Models of the demand for M1 have underpredicted the level of real balances since late 1982, indicating a rightward shift in the public's M1 demand function. Most observers attribute this shift to the introduction of interest-bearing checking accounts, but, at present, it is not possible to tell whether M1 demand has been permanently or only temporarily affected.
In "The Behavior of the M1 Demand Function in the Early 1980s," Robert L. Hetzel points out that deposit deregulation conceivably could have affected the demand for M1 in at least two alternative ways. First, consumers could be using the new accounts for savings purposes, thus adding a new and continuing impetus to M1 demand. Alternatively, consumers could be using the new accounts solely for transactions purposes, in which case the increased demand for M1 would take the form of a one-time shift to satisfy the higher minimum balances required on the new accounts. Since interest-earning transaction accounts are too new to reveal which theory is correct, Hetzel proposes a test that will decide the case based on the rate of inflation in 1985.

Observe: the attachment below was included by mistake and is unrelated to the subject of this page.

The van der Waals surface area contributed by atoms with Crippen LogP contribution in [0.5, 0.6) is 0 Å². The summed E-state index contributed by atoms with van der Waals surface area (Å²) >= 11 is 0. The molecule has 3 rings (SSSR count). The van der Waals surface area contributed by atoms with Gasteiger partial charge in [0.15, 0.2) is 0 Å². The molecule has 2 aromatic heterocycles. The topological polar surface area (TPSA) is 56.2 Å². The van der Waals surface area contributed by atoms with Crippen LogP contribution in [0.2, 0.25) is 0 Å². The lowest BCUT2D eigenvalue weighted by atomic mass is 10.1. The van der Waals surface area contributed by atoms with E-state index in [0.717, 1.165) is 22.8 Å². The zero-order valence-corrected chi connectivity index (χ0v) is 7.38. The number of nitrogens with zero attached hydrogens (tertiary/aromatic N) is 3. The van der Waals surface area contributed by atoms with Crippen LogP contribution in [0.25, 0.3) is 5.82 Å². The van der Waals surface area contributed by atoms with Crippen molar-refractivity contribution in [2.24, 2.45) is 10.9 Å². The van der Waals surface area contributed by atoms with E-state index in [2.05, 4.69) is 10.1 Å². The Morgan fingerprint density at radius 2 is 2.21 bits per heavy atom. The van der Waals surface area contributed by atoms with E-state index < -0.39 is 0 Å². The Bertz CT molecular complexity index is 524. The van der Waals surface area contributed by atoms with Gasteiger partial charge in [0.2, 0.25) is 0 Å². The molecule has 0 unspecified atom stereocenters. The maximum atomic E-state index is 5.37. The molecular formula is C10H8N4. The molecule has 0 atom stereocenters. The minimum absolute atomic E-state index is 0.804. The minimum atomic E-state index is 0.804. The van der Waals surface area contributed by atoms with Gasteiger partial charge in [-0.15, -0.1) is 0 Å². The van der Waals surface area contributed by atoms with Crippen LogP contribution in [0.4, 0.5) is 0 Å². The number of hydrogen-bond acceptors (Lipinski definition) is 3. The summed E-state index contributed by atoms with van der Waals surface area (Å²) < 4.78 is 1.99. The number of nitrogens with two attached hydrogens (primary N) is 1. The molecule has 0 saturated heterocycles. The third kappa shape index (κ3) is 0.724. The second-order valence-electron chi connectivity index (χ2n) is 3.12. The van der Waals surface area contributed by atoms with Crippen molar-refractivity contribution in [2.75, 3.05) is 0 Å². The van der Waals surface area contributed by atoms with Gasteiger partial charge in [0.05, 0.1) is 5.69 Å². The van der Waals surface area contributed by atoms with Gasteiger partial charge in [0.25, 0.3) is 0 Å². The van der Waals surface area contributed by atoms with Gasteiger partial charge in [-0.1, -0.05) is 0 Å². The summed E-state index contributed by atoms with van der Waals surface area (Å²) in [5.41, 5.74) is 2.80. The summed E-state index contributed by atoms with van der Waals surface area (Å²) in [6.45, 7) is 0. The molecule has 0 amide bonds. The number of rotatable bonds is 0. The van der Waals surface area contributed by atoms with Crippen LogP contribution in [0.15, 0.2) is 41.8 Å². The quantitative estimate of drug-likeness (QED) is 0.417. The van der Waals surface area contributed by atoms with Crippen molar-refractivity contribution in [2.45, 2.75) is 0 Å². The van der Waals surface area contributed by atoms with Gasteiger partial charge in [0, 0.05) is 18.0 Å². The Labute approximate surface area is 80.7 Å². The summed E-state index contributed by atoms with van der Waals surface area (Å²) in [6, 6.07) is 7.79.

Our Research Focus: Monetary History
Amanda L. Kramer